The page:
“Pass me your new maggot,” Keir offered.
“He isn't new.” Charles turned the baby to face Keir, hating to see what his best friend quickly tried to stifle, knowing the same shock must have crossed his own face when the social worker returned this baby for a fourth time. “It’s not as bad as it looks.”
“I don't know, Charles,” Keir said, taking a closer look. “His lip looks awfully sore. This is little Adam, isn't it?”
“Yes. But I promise that his lip really is a lot better than when we got him back.”
“What happened?” Keir asked quietly.
“He got a nasty infection after his cleft-palate repair. The infection got out of hand. So he's back with us while he's healing.” Charles lowered his voice. “It wasn't noticed fast enough. Spread quite severely, so he needed the whole thing doing again, palate and lip revision. Little lamb.” And that's what Hugo had called him the moment they'd walked onto that hospital ward together to find him. His little lost lamb.
Charles passed the baby over. “Careful with his face, okay?”
Keir held the baby as Charles unzipped the snowsuit and smoothed down cornsilk white hair, smiling until the baby smiled back. “We needed to get out of the rectory in a hurry this morning, didn't we, Adam? Wasn't it lucky this hand-me-down snowsuit fit you? Not too big. Not too small. Perfect, just like you.”
“Thanks,” Keir joked. “But why did you need to get out of the rectory so early?”
Charles tickled the baby’s stomach before taking him back, yawning again while saying, “So Hugo could sleep in.” He headed for Keir's office. “He's exhausted, and it’s his big show tonight. Tomorrow, too.”
“You mean church service?”
“Same thing, really. Everyone knows the words and joins in with the singing.” Charles dodged a low-hanging string of tinsel. “But Christmas has caught me on the hop.” That, and taking turns to be with the baby at the hospital before the doctors agreed to release him. “I still don’t have a main present for him. Hugo, I mean. Or any presents really. This maggot's only getting coal. That’s why I’m here.”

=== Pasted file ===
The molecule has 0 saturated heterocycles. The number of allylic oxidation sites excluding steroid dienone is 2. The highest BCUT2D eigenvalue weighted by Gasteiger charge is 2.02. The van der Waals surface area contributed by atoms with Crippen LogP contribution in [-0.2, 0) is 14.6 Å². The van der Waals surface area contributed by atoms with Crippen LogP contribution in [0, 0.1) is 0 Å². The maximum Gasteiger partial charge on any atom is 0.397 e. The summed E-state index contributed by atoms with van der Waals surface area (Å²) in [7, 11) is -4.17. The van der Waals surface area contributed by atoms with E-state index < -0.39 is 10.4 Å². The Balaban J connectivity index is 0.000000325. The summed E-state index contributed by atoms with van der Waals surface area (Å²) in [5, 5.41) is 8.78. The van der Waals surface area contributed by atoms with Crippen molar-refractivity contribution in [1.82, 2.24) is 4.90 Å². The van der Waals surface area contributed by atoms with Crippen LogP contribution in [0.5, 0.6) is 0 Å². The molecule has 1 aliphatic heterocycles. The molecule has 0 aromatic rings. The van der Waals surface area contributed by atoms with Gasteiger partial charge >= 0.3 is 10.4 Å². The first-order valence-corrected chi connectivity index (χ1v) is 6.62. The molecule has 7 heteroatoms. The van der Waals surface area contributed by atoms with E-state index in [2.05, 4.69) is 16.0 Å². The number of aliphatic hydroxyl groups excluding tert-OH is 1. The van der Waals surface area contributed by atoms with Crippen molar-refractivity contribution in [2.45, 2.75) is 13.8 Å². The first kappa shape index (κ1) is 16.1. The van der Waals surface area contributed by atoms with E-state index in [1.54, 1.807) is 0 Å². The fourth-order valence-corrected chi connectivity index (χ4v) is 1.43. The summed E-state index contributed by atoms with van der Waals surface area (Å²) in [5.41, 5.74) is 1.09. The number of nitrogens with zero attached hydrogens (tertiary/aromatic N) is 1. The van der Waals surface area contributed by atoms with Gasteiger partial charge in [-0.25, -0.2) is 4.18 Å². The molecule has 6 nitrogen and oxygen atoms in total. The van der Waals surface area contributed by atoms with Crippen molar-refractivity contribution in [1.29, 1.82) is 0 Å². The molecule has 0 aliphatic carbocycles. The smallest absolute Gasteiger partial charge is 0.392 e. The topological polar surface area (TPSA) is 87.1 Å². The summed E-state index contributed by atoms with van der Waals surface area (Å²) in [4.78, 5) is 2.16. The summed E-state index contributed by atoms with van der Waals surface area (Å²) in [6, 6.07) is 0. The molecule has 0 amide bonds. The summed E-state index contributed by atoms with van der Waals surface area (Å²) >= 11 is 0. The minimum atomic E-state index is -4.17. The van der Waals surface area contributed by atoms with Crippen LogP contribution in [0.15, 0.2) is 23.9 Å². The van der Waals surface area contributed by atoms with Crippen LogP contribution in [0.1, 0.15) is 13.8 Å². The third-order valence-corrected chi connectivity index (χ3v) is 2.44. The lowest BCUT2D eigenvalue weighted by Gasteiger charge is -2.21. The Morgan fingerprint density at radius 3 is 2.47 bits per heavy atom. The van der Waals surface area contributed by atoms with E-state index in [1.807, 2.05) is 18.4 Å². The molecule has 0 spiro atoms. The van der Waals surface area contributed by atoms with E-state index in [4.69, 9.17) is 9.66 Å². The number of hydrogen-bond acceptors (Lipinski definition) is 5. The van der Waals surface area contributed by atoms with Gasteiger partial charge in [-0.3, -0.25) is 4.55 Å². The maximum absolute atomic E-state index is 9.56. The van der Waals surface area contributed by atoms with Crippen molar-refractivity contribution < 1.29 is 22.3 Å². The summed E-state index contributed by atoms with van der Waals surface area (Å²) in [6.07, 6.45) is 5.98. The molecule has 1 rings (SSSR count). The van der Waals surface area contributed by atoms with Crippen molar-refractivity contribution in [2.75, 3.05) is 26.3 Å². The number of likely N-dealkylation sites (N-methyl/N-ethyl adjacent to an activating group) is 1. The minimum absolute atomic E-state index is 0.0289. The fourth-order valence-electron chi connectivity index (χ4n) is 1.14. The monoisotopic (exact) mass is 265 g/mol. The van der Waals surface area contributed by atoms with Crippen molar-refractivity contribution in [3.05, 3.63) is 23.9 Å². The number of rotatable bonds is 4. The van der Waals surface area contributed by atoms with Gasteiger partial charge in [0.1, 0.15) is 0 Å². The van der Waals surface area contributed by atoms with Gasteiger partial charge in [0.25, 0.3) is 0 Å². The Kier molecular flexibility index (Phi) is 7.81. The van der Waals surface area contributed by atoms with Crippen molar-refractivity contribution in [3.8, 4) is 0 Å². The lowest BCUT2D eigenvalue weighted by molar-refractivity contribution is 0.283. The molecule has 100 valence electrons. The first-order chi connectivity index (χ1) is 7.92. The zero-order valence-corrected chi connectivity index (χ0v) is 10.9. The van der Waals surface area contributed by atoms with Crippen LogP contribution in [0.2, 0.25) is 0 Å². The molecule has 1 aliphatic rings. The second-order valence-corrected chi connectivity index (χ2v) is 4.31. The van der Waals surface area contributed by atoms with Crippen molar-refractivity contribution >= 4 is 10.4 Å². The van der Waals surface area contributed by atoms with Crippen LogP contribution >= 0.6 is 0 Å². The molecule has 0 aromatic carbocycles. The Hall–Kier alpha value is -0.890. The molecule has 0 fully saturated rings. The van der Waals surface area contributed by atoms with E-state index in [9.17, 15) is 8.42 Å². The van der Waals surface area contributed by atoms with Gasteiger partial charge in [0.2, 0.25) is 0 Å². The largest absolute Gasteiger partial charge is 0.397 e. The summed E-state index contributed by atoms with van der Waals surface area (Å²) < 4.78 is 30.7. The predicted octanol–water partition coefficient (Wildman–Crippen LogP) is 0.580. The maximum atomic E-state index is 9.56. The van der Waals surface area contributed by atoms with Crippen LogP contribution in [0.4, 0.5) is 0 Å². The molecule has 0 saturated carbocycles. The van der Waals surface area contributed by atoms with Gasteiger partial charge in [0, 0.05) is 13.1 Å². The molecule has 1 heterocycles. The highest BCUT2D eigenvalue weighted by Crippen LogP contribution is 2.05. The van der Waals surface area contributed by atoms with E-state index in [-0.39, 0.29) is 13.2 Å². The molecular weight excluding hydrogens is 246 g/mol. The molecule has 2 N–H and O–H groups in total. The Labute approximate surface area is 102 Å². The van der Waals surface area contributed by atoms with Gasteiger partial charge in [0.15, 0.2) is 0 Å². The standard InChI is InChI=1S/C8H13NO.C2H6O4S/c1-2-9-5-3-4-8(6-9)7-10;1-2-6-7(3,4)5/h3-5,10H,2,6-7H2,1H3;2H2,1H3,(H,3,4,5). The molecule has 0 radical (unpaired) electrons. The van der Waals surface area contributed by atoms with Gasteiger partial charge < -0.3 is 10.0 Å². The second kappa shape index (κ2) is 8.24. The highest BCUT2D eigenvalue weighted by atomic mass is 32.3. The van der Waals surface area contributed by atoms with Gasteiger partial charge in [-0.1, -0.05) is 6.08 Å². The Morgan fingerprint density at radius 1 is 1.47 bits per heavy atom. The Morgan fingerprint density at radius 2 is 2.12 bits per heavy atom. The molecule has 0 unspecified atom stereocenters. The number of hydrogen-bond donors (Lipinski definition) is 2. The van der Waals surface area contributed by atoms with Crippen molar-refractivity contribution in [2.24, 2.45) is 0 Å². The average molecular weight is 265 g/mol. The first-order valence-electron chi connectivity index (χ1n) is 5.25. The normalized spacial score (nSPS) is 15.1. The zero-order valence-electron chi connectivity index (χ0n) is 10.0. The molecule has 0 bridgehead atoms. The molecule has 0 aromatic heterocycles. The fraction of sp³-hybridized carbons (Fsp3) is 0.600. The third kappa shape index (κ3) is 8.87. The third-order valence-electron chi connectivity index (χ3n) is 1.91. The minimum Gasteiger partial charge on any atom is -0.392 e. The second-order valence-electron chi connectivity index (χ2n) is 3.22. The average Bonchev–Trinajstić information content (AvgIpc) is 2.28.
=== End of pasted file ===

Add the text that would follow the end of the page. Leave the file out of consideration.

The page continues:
“For some coal?”
“No,” Charles laughed around another yawn. “Because I've locked myself out of my Amazon account, so I thought I could use yours. Sit at your PC and let Adam help me choose something with next-day delivery.”
“There’s no chance of anything arriving tomorrow.” Keir grasped his shoulders, steering him towards the kitchen. “Besides, the computer's in use, printing photos. But I’ll find something Hugo can open tomorrow after we’ve poured some coffee into you. Or found some matchsticks to prop your eyes open.”
Charles ground to a halt in the kitchen doorway. “Oh, sorry, Mitch.”
Keir’s husband posed for a photo with some of the Haven’s brain-injured residents. At least that’s what it looked like to Charles as Christmas music played in the background and a photographer raised a Nikon.
“Sorry,” Charles repeated. “I should have called first, not barged in on your photoshoot, only I left my phone in the bedroom and didn’t want to risk waking Hugo. I didn’t know you already had...”
“Guests?” Keir gestured at the man taking photos. “We’ll have lots more of them later because Ian here always takes the family Christmas photos for us. And his partner, Guy?” A tall man turned from the sink, waving a soapy hand in greeting. “He’s very used to busy kitchens, so one more person won’t make a difference.” He pulled out a chair at the table. “Sit, Charles. Or we could find a bed for you.”
“For me? Why?” Charles settled the baby on his lap.
“Because you look like you could sleep standing up.”
“I don’t need a nap. I’m fine.”
“Sure you are.” Mitch came over, his kiss rough with stubble, his hand on the baby’s cheek huge but gentle. “And just how fine is this little one.” He crouched, peering between Charles and the baby. “This is Adam, isn’t it?”
It warmed Charles that both men remembered after so many months and other foster children. But then they’d both seen Adam before his first cleft lip repair, and after. That change had been dramatic—must have left an impression. These fresh stitches left another. Mitch met his gaze, his own troubled.
“This happened while he was back with his family?”
Mitch murmured, “It was their third chance with him, right?”
Charles nodded again.
“Social services surely can’t risk another.”
Charles shook his head. “I don’t see how they can.”
“So he’ll stay with you.”
That sounded like a full stop. A conclusion. A happy ending that Charles had to shake his head at again. “There’s a long line of families ahead of us waiting for adoption. Lots and lots of Mummies and Daddies.”
Adam chose that moment to show off his new trick, pointing at Charles. “Da.”
One of the residents shuffled closer. “Baby wants a Pringle?” He held out a tube while, across the table, the photographer captured his kindness.
“No, not for baby, thank you, Justin.” Charles pointed at the child’s mouth, wincing. “They're a bit too crunchy for him while he’s healing.”
Another resident sidled closer, clutching a baby of her own, her brow furrowed.
Charles reassured her, patting the back of the dolly she held as carefully as he held little Adam. “My baby’s going to be fine soon, Mary. He’s going to get so big and strong now that he’s able to eat more.”